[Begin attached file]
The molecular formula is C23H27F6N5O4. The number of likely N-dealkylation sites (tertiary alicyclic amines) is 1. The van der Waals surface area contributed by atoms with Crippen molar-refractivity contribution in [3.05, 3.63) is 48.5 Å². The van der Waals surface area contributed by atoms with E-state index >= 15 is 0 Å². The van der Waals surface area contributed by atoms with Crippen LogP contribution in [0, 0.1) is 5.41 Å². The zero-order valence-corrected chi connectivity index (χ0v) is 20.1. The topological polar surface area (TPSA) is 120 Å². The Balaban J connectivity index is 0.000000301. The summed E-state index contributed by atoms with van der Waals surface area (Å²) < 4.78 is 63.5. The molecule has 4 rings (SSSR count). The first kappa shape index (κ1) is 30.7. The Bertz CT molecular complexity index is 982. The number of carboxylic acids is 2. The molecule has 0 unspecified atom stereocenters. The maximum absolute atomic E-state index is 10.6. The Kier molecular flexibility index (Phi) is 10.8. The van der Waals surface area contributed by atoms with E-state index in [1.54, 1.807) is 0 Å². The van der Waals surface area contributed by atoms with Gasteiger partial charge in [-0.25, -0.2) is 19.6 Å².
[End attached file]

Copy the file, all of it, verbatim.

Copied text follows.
The molecular formula is C23H27F6N5O4. The number of likely N-dealkylation sites (tertiary alicyclic amines) is 1. The van der Waals surface area contributed by atoms with Crippen molar-refractivity contribution in [3.05, 3.63) is 48.5 Å². The van der Waals surface area contributed by atoms with E-state index >= 15 is 0 Å². The van der Waals surface area contributed by atoms with Crippen LogP contribution in [0, 0.1) is 5.41 Å². The zero-order valence-corrected chi connectivity index (χ0v) is 20.1. The topological polar surface area (TPSA) is 120 Å². The Balaban J connectivity index is 0.000000301. The summed E-state index contributed by atoms with van der Waals surface area (Å²) < 4.78 is 63.5. The molecule has 4 rings (SSSR count). The first kappa shape index (κ1) is 30.7. The Bertz CT molecular complexity index is 982. The number of carboxylic acids is 2. The molecule has 0 unspecified atom stereocenters. The maximum absolute atomic E-state index is 10.6. The Kier molecular flexibility index (Phi) is 10.8. The van der Waals surface area contributed by atoms with E-state index in [1.54, 1.807) is 0 Å². The van der Waals surface area contributed by atoms with Gasteiger partial charge in [-0.25, -0.2) is 19.6 Å².